Nine Indian systems included in Top500 list
Only five per cent of Karmarkar’s ideas made use of
New Delhi: A supercomputer developed by the Tata Group’s Pune-based Computational Research Laboratories (CRL), capable of a sustained speed of performing 117.9 trillion floating operations per second (teraflops) and a peak speed of 170.9 teraflops, has been rated as the fourth fastest by the internationally recognized ‘Top500 Listing’ project.
The 30th edition of the Top500 List was released on November 12 at the SC07, the international conference on high performance computing (HPC), networking, storage and analysis in Reno, Nevada, USA. Computer experts have been carrying out this exercise, based on the generally accepted LINPACK benchmark, since 1993 and the Top500 List is issued twice every year, once in June and then in November.
This is the first time that an Indian HPC system has made it to the Top 10 outdoing such countries as Japan, the U.K., France, etc. which are regarded as highly advanced in computer technology. The countries that have made it to the Top 10 are the U. S. – whose seven supercomputing facilities have made the grade – Germany, India and Sweden. This means that the system is the fastest in Asia as of date.
The Tata supercomputer is called EKA, the system uses 14240 Intel’s high-speed (3 giga hertz) ‘quad-core’ Clovertown (Xeon 53xx) processors in nearly 1,800 computing nodes put together on a Hewlett-Packard Cluster Platform 3000 BL460c system. According to the official press release of the rating body, the integration of the system was done using “their own innovative routing technology”. The routing is based on dual-rate Infiniband switches from Mellanox Corp. and Voltaire Corp.
“The supercomputer built at the CRL facility,” said the press release from the Tata Group, “marks a milestone in the Tata Group’s effort at building an indigenous HPC solution. CRL built the supercomputer…using dense data centre layout and novel network routing and parallel processing library technologies developed by its scientists.” It also added that the CRL team had been actively supported by scientists and engineers at the Tata Consultancy Services (TCS).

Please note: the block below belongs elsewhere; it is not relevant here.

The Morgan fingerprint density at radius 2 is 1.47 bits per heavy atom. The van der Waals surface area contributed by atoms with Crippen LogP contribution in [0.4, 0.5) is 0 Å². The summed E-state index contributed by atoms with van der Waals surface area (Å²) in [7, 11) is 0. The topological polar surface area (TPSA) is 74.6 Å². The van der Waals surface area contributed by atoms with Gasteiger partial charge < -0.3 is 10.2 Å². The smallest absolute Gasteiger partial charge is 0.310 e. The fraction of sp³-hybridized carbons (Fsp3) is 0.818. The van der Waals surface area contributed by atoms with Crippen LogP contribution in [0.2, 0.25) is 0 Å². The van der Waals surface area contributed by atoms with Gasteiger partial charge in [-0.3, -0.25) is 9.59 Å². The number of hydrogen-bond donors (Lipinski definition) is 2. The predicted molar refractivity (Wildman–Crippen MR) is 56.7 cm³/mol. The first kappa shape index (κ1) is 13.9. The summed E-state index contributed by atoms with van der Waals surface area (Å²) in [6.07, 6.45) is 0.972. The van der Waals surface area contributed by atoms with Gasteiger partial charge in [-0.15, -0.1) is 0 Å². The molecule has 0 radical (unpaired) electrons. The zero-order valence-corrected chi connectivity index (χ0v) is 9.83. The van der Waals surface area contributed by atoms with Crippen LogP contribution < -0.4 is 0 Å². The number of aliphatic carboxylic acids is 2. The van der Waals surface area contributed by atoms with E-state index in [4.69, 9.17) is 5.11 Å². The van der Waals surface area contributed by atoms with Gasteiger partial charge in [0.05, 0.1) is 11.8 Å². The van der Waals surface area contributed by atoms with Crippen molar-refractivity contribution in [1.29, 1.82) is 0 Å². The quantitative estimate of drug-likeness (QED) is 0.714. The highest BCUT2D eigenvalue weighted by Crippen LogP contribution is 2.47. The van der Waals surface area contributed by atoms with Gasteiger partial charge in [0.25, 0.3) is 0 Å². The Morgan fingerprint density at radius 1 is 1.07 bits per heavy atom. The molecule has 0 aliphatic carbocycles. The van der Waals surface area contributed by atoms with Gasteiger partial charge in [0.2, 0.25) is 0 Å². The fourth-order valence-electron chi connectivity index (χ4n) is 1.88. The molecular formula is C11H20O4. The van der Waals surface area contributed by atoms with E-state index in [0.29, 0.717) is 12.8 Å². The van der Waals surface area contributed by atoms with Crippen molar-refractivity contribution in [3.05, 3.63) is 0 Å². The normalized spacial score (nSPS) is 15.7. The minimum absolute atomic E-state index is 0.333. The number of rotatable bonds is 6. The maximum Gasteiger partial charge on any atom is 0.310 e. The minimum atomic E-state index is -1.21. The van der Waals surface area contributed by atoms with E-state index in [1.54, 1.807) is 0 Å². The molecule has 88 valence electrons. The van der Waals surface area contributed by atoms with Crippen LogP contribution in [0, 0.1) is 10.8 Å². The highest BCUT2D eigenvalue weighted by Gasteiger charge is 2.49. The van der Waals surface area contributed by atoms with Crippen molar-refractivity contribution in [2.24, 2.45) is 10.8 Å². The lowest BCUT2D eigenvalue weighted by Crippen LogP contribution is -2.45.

“The Tata Group has supported this development actively… I am sure this supercomputer and its successor systems will make a major contribution to India’s ongoing scientific and technological initiatives,” said Ratan Tata, the group chairman.
Interestingly, however, the release from the Tata Group fails to make any mention of the main architect and prime mover of the project, Dr. Narendra Karmarkar, an alumnus of IIT Bombay and formerly of the Tata Institute of Fundamental Research (TIFR), who quit last year following lack of adequate financial support (to the tune of Rs. 400 crore) for his supercomputing project from the institute and joined the Tata Group having found the backing of Ratan Tata and the management of the group (see Business Line, May 6, 2006).
The CRL was established in July 2006 by a group of “like-minded alumni of IIT Bombay,” as the CRL website states.
However, earlier this year, Karmarkar left the Tatas (along with his core team) when they fell apart following differences over the overall plan and the set of goals and objectives of the HPC project, which included that the first system should be given to the Indian government.
But there can be little doubt that the basic idea of the architecture that has been used in the system that has been included in Top 10 belongs to Dr. Karmarkar.
According to Dr. Karmarkar, only five percent of his ideas, which he had shared with the Tatas, have been made use of the current architecture. “With even this, if it can make it to the fourth place, the system can surely make it to No.1 when all my ideas are incorporated,” he says.
“The design and concept took nearly four years, much of it was developed during my days at the TIFR. I have a long and complex plan of how to go about putting all my ideas into an HPC system. But I also have a balanced set of objectives. I am looking for a backer who would not only provide the money but should share the vision and the entire objective,” he added.
In the Top500 List, nine Indian systems have been included (marking an 1.8 per cent share).
The other countries in the List include compared 10 of China, 11 of Taiwan, 20 of Japan, 31 of Germany, 17 of France, 9 of Spain, 48 of the U.K. and 283 of the U.S. Interestingly only one Korean system has made the grade.
The other Indian systems include an IBM eServer Blue Gene Solution of the Indian Institute of Science (IISc), with 18.7 teraflops sustained performance and 23 teraflops peak performance and ranked 58th, another HP Cluster of Tata-CRL with 1440 processors with 9.3 teraflops sustained performance and 15.4 teraflops peak performance and ranked 179th , and six IBM systems in various industrial enterprises, ranked 152nd, 158th, 336th, 339th, 340th and 371st respectively.